I was working in building 50, the SCP project was clearly approaching it's end-of-life, and I was casting around the company looking for new opportunities. When a project is end-of-lifed, the powers that be usually try to find a new home for all the people involved on the project.
I was in my office, and this guy named Dennis Flanagan stopped by my office and asked me if I'd be interested in taking on a new project in the group that would be known as WMDG (the Windows Media and Devices Group). You see, they had this wacky idea of building up infrastructure that would allow Windows to discover UPnP devices and create PnP devnodes for those devices (which would mean that the devices would show up in the Windows Device Manager). I started working right away and had a prototype working relatively quickly. The problem was that the project needed external evangelism, and I didn't have the contacts or skills to move it forward. So the project sat on the shelf and the concepts were eventually integrated into the Function Discovery and the UMDF.
For whatever reason, I had been slotted into a team that was sort-of a mishmash of different functions. There was me, another developer who was working on something called "device discovery" (which later evolved into Function Discovery), a team of a couple of developers working on UI for audio for Windows Codename Longhorn, and a team of a couple of developers working on the supporting infrastructure for Windows Codename Longhorn.
My manager at the time, Frank Yerrace, had a bunch of work that needed to be done in the audio infrastructure team, and he saw that I had essentially been idled, so he asked if I would mind driving a chunk of the new audio infrastructure known as the policy engine.
Thus began my time working on the Longhorn project.
Over the past four years, there have been a number of memorable milestones. There was time when Alper Selcuk first got the new audio engine playing sounds. There was the whole Longhorn Reset and the birth of Windows Vista. And then there was my 43rd birthday present: We RI'ed the new audio engine into Vista. At that point we were 100% committed - we HAD to make the new audio stack work in Vista, there was no way to turn back.
Other milestones: Vista Beta 1 (July of 2005), the Audio team's final Beta 2 push which included the final integration of the audio policy infrastructure I started back in 2002 (August 2005), the death of my father (August 15, 2005), Vista Beta 2 (May 2006), Vista RC1 (September 2006), and ultimately Vista RTM (November 2006).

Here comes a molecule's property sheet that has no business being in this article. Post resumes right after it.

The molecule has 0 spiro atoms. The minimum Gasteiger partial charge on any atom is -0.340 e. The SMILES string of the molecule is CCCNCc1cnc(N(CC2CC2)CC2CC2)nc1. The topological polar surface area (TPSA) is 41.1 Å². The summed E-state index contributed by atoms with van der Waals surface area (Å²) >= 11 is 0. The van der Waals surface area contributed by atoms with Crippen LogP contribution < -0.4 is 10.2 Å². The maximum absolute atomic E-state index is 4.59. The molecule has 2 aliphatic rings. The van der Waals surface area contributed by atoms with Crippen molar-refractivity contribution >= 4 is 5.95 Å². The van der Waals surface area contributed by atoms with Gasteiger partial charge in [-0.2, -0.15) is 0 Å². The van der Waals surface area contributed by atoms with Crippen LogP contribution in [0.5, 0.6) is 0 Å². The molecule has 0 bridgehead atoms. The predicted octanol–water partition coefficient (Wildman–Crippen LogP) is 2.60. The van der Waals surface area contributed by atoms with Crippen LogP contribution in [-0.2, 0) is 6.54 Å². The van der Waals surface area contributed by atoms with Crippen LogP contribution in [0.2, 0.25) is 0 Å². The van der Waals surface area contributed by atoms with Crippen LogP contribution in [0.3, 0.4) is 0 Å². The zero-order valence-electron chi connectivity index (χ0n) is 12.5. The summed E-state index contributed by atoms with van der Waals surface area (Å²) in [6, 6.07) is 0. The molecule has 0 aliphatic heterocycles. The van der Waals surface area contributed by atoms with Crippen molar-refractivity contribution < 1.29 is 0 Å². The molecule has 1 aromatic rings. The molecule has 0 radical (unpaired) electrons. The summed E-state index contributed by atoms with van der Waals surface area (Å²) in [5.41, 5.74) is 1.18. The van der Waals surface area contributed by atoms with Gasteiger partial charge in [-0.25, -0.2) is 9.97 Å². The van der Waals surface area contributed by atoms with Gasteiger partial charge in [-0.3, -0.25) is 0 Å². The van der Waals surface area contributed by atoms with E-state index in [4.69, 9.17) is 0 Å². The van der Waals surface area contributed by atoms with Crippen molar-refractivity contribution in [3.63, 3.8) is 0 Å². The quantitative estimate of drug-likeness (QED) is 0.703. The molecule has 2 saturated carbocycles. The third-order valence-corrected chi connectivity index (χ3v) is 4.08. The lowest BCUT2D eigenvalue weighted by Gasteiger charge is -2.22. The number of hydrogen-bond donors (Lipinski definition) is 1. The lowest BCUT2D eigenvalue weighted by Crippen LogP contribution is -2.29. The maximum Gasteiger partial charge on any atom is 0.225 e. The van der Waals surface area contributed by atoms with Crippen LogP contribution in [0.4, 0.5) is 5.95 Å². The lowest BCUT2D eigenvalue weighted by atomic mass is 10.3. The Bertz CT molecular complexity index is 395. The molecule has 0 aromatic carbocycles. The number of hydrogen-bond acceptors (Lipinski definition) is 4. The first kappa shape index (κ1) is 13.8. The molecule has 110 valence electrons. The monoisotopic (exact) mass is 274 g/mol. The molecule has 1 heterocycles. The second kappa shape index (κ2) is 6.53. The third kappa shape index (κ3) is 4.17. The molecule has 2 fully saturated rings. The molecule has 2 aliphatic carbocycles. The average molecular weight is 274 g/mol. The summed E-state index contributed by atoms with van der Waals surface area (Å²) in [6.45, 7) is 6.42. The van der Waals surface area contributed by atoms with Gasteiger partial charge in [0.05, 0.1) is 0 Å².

Over the years, we've lost friends and family. Syon Bhattacharya lost his battle with stomach cancer in 2004. Steve Swenson, who designed most of the architecture of the Vista audio engine passed on September 11, 2005. My father passed on August 15th, 2005, other members of the team have also lost parents and other loved ones.
But after all was said and done, as of 11:00AM today, it's official. You can put a fork in it, Windows Vista is finally DONE. That's it, it's off to manufacturing.
This one's for you guys.
I'm reading feeds from back to front this morning and yours is the first Vista RTM notice I've received. (Your feed goes into a folder called Windows Development, along with those of some of your chums, including Raymond.)
So I'll say it here.
And that is a very touching commemoration. Thanks.
Congratulations Larry. It was a long run, must be really something contributing to a product millions and millions of people will use. Everytime a sound plays part of your code is run. cool!
Maybe when you have time you could tell us something about how things go around your team when nearing RTM. I can't imaging you are all working on Vista during the last weeks. Do you start with the next version? Other projects?
What about Vista SP1? jk. Take a few weeks off you deserve it.
Congrats Larry, it seems like such a long journey, lets hope it turns out worth the effort.
Can't wait to get my hands on Vista.
Thanks for your contribution to getting Vista RTM . I want to use it on my tablet PC .